• Individuals identify Sprint Actions to move forward [5]
  • Individuals accept responsibility for Sprint Action [10]

Other Points

Communicating with the remote team

Because we had people working remotely and had a short time, I wrote a clear brief for each session in the workshop. We sent these to the remote team before the meeting started. This worked very well.

The remote team did exactly the same exercises as the home team, even going for a walk during the Rant.

They wrote their Post It note output in to an Excel spreadsheet and e-mailed this to an administrator in the workshop. She wrote out the individual Post It notes and shared them with the home team. We tried to share the Excel screen but this failed to work.

I kept in regular contact with the remote team members to ensure they were involved and happy and they found the meeting worked well for them.  They were able to see the person talking and hear clearly as long as people faced the microphones

I took pictures of the screen that showed the remote team in action and was able to include some in the report to make them feel part of the event.

Videoconferencing

  • My client used a camera that automatically focuses on the person that is speaking (Polycom5000). However, these are designed for table-based meetings. If you are running a workshop, you have to raise the camera to see people standing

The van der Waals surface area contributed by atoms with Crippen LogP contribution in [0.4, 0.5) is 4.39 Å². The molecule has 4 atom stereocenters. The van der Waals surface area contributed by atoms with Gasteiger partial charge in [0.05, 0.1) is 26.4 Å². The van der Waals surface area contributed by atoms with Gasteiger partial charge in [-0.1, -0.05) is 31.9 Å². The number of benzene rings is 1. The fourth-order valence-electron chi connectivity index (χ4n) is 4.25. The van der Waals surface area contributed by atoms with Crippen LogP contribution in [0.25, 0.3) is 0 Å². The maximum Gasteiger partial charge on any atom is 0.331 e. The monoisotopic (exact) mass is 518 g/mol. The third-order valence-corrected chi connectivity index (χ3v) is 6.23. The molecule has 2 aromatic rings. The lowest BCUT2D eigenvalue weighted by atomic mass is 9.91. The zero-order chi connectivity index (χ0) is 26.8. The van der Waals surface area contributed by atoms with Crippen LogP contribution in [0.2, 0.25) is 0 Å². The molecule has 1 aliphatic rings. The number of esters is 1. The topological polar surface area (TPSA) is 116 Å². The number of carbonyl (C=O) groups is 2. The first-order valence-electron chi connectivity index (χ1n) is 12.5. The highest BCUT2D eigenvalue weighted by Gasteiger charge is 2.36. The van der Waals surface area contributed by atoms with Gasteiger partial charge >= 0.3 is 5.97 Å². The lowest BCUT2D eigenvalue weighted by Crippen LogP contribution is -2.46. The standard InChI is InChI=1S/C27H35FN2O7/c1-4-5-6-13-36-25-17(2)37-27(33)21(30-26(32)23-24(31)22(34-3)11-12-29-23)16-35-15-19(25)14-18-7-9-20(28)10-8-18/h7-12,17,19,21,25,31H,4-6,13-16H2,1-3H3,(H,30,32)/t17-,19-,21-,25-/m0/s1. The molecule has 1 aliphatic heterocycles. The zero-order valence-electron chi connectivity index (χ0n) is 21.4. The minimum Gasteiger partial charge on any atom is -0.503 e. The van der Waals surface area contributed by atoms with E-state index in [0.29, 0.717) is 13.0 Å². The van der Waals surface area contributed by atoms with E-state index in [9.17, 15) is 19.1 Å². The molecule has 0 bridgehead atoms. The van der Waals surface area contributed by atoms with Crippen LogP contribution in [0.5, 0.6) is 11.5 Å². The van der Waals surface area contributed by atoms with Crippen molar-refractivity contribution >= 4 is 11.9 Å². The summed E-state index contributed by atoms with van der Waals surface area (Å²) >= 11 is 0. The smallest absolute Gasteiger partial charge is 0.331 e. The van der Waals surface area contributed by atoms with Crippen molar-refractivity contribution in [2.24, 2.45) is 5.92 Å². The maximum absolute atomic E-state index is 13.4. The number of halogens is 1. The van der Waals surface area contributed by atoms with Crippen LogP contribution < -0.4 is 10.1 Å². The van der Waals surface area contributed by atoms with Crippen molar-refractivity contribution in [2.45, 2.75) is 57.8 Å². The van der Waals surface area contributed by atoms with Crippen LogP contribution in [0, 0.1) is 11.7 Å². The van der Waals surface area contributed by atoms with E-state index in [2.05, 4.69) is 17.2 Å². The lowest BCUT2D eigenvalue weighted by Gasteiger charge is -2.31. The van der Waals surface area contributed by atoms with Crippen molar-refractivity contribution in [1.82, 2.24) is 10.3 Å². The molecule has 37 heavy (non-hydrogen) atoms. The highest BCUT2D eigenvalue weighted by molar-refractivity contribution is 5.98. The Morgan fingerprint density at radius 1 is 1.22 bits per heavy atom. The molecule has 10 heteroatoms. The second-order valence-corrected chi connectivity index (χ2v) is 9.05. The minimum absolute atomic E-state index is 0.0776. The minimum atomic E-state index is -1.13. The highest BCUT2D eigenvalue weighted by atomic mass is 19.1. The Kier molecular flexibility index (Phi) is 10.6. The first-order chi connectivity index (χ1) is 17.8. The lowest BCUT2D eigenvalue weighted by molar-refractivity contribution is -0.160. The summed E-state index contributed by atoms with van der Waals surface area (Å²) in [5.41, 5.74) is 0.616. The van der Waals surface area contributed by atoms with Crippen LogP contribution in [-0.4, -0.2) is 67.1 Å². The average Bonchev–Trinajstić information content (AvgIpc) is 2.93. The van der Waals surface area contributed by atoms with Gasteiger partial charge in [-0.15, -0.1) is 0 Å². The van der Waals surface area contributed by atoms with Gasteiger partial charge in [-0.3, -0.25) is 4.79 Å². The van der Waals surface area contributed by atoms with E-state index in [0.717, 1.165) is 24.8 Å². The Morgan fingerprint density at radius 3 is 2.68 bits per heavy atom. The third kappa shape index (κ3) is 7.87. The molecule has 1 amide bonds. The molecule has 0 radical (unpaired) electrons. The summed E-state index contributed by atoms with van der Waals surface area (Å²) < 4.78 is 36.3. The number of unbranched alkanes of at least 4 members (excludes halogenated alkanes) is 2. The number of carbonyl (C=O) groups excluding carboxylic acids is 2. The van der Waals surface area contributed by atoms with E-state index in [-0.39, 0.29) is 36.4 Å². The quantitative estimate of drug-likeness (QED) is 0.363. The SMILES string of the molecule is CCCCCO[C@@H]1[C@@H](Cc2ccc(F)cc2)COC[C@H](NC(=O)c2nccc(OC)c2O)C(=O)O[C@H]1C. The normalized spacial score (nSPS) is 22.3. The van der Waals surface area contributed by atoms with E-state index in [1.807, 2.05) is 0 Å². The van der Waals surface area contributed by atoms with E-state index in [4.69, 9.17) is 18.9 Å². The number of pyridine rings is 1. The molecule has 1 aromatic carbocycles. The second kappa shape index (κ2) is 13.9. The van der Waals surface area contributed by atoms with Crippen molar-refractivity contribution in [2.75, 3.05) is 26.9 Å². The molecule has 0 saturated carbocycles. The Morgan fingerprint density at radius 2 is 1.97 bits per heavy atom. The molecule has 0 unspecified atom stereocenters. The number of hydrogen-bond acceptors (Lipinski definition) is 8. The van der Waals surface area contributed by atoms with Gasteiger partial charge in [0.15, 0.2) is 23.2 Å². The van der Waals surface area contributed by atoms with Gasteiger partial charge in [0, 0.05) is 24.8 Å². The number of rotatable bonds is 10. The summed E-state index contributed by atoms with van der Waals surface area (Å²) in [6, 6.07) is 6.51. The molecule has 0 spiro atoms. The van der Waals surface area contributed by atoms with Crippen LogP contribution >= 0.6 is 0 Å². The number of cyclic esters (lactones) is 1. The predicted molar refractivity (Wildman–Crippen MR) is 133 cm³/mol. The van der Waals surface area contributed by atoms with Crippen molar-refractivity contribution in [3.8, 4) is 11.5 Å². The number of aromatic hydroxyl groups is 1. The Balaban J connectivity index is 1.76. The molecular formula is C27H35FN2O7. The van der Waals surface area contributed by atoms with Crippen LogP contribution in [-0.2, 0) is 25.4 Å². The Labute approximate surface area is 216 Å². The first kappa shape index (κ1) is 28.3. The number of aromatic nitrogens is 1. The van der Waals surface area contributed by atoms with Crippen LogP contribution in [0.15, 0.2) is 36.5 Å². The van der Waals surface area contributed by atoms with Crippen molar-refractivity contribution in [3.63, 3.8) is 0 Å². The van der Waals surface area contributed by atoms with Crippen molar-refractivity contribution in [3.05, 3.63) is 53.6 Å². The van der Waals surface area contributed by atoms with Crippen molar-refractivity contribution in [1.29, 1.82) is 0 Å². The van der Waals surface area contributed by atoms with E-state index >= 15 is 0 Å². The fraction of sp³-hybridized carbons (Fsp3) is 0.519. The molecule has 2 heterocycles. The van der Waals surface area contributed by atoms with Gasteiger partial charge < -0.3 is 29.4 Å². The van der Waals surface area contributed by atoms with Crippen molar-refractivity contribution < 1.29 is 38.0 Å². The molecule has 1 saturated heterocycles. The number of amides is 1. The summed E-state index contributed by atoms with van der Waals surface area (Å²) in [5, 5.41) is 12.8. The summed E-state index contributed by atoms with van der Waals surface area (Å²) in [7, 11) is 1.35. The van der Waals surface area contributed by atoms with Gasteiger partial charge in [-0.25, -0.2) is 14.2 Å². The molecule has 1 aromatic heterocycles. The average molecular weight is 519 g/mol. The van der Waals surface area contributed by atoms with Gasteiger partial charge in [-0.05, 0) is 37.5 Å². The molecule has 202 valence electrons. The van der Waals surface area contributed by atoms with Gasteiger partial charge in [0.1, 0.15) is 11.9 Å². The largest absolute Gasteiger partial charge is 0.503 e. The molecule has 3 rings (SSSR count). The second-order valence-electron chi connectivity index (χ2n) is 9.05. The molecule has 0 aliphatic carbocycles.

• Arrange to have someone from the home team and the remote team arrive an hour early to ensure videoconferencing is working. We found this vital
  • Videoconferencing does require high bandwidth on the line. If you are going to do a lot of these calls you should really obtain dedicated high bandwidth lines.

To Close

The meeting was very successful though we needed the extra thirty minutes. This was mainly due to the video system failing at the start of the meeting, having worked perfectly after the initial teething problems during the set up!

Technology, don’t you love it?

John Brooker I Yes! And. Think Innovatively.